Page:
THE MAGAZINE

Animal Rights Extremists’ Soft Targets

By Matthew Harwood

An animal rights group calling itself Negotiation is Over (NIO) is targeting undergraduate students who perform biomedical research on animals.

The Florida-based militant animal liberation organization, founded around 2009 by Camille Marino, finds its targets by promising $100 cash rewards to anyone who gives it a “vivisection student’s” name, picture, contact information, and evidence of animal experimentation. NIO activists have leafleted the campuses of Columbia University, Florida Atlantic University, New York University, the University of Florida-Gainesville, and the University of Michigan-Ann Arbor, making students aware of its campaign.

Once they have names, NIO activists contact the students and try to intimidate them into discontinuing their research. In a March 2011 blog post, Marino celebrated NIO’s first success of its “applied persuasion tactics,” which were carried out over a “long night of educational outreach.”

The case involved an undergrad researcher at Florida Atlantic University, who used fruit flies in her research. After constant electronic communication by NIO activists, the student issued a public statement “denouncing animal testing and my involvement in it.”

Marino is unapologetic about targeting biomedical students: “The weakest link in the chain is the student body,” she writes in a blog post titled “Bringing the War to the Student Body: The Soft-Bellied Target of the Vivisection Complex.”

In an e-mail exchange with Security Management, Marino defended her tactics. “The only thing I’m guilty [of] is leafleting and exercising my first amendment [sic] rights,” she wrote. “If I exposed bakers, you would consider it advertising. If I exposed politicians, you would call me a biographer. But I expose animal abusers. They don’t fear me. They fear exposure.”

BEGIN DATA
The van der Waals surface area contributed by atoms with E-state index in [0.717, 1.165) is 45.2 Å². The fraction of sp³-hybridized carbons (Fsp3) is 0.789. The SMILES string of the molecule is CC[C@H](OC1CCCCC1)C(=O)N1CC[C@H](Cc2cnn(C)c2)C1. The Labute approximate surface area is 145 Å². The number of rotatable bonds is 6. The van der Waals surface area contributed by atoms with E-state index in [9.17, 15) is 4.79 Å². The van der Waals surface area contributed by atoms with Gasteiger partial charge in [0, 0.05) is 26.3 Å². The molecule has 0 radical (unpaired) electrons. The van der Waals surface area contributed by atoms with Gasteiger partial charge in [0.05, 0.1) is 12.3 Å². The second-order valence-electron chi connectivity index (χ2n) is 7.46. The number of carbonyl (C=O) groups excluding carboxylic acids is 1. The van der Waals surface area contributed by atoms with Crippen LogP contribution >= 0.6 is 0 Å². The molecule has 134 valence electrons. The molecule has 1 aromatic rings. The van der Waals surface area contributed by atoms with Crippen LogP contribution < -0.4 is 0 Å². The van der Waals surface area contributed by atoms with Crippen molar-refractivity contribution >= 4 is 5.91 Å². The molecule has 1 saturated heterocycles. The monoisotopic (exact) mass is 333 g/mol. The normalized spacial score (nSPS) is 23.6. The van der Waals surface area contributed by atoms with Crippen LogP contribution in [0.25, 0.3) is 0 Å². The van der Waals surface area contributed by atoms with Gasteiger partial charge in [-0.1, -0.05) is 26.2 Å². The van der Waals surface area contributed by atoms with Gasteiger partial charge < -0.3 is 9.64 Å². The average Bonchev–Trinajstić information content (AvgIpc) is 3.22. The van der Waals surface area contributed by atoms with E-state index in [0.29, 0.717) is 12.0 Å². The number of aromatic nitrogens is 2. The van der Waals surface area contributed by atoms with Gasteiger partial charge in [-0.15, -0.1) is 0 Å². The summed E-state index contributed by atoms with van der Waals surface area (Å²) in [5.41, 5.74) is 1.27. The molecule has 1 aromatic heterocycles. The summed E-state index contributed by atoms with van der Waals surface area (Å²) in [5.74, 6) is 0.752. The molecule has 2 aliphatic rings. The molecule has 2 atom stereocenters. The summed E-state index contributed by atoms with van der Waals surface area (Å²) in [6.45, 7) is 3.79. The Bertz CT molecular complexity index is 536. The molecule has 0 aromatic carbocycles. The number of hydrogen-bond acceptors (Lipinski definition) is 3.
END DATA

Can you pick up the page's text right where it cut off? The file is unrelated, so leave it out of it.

If NIO’s actions were confined to free speech, Marino would be correct to defend her rights, but the courts have perceived her actions as potentially more serious. In September 2010, the Los Angeles Superior Court granted UCLA researcher Dr. David Jentsch a restraining order against Marino after she referred to Jentsch as Dr. David “Tiller” Jentsch, a reference to a murdered abortion provider, and published his contact information on the NIO Web site. Until September 2013, Marino cannot go near Jentsch, contact him, or obtain information about his whereabouts. She also cannot own or handle a gun. The order was issued because Marino posed “a credible threat of violence” to Jentsch.

Comments

Students against extremism

Extremist groups like NIO may want to think that students are the "soft underbelly" of animal research, they may be in for a rude shock.

Already, in response to the targeting by NIO of a cleaner (initally misrepresented by NIO as a student) at a University of Florida affiliated research institute, the UF student newspaper published a very strong editorial against intimidation od students and scientists by animal rights extremists http://www.alligator.org/opinion/editorials/article_06cec5d6-e40e-11e0-b...

It is clear that any UF student who does find themselves being harassed by AR activists will find no lack of support from their fellow students, indeed the evidence so far suggests that students are unwilling to send the extremists information on other students in response to "wanted posters".

There is already a very good example of how effective students can be when they unite in the face of extremism. In 2006 students at Oxford University held a rally against animal rights extremism after threats from the Animal Liberation Front, that sent a very strong message that they would not be intimidated and would not allow the extremists to succeed http://speakingofresearch.com/about/the-uk-experience/

This anti-extremist - and pro-animal research - campaign, and the support it gained in the news media and from politicians,  undoubtedly contributed to the sharp decline in animal rights extremist attacks in the UK since 2005.

 

 

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